WVU President E. Gordon Gee talks about a three-legged stool for the University and the state: health, education and prosperity. 

I want to talk about prosperity today. 

What is prosperity? 

Many think it is the measure of one's bank account or the value of all the material possessions we own. 

That's not what I believe.

Prosperity is in our mindset. In our perception of the richness of our lives. 

How do we affect how we perceive our lives and change our mindset? 

It has to do with love, safety, hope, faith and trust. 

If there is a universal truth for me, it is that real spirituality leads us to love, faith and trust. 

It is what I have rediscovered in West Virginia.

The most important love is love of ourselves.

We are often the only obstacle between the life we live and the life we dream. Loving ourselves means that we can see our bright future and spread that love to others. 

Love and connections are the power of social networks, which are among the most important elements of spreading better health, emotions and mindset. 

Love is the power of great culture and of great communities. 

What is the opposite of love?

It's not hate. It is fear. 

Fear that nothing can work or change things; fear that we may fail; and fear that we may not deserve better. 

Fear leads to loss of hope, loss of faith and loss of trust.

Safety is a special emotion that aligns with love, faith and trust. 

Google did a study and asked what separated their best teams from other teams at Google.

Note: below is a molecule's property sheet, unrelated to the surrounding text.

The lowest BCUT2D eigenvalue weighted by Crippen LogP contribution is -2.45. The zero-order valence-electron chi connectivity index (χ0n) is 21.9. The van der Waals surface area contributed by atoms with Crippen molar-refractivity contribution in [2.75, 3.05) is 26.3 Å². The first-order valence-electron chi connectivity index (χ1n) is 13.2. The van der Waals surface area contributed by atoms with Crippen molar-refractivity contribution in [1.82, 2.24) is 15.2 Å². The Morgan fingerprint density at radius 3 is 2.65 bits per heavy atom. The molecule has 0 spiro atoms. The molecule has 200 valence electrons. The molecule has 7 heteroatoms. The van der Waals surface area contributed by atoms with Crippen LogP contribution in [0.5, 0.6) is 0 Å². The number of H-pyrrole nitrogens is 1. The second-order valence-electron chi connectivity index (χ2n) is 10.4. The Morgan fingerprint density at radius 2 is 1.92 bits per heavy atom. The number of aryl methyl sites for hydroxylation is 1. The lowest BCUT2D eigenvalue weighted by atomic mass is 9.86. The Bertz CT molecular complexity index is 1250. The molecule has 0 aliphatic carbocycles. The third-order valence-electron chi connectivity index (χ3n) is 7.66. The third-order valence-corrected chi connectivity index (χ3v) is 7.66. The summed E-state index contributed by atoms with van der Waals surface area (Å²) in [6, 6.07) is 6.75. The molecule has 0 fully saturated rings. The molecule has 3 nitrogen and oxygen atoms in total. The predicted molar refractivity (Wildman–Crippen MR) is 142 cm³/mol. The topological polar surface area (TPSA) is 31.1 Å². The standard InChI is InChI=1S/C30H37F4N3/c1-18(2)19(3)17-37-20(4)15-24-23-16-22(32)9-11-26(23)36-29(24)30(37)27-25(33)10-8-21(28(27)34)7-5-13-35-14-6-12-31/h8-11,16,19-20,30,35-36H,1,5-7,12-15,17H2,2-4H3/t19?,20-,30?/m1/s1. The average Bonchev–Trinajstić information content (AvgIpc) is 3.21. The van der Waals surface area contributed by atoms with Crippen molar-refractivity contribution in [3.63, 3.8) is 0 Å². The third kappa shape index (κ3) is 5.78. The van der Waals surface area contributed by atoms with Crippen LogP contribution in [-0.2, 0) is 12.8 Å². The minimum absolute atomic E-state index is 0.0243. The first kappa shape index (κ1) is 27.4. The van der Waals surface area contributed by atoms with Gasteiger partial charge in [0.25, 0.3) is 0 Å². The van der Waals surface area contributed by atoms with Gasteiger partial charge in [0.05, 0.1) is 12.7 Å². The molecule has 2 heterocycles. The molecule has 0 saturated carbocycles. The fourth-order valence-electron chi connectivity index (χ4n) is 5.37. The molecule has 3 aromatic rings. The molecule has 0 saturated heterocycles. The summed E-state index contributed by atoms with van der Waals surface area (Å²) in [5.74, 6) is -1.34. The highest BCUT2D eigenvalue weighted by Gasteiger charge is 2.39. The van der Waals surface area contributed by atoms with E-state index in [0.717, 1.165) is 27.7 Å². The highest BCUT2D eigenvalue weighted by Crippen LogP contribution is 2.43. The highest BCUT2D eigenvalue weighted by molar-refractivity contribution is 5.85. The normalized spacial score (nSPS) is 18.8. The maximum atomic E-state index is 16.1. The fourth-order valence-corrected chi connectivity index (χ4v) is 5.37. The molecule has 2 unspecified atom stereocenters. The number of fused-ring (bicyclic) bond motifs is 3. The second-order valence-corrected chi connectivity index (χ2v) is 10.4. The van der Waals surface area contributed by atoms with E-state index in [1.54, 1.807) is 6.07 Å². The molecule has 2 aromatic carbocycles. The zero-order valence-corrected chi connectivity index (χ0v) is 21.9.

They found only one thing - psychological safety. 

West Virginia is a wonderful and spiritual place, with great people. 

But we still don't believe that we deserve abundance and prosperity. We don't feel psychologically safe. 

We talk about the need to "live within our means." 

Settling for living "within our means" is another way to say we don't believe we are worth investing in ourselves. 

We don't believe we can take that investment and create a rich and wonderful future. 

This hesitancy stems from fear and a mindset of scarcity; loss of faith in a better future; deep seated distrust in our ability to change our past; and generational trauma that has beset our families, our communities and our state. 

Researcher Anne Case and Nobel prize winner Angus Deaton found that the trauma of losing socioeconomic status, with resulting despair and hopelessness, may be at the root of the striking early death rate among middle aged, less educated whites. 

This may also be at the root of West Virginia's acceptance of a limited vision for the future. 

No matter what happens in this budget cycle, I still deeply believe there is a foundation of love and greatness to our state and our citizens. 

I believe in West Virginia and a great future.

We need to continue to spread love, safety, hope. I know we will ultimately regain faith and trust in an abundant West Virginia that is Almost Heaven.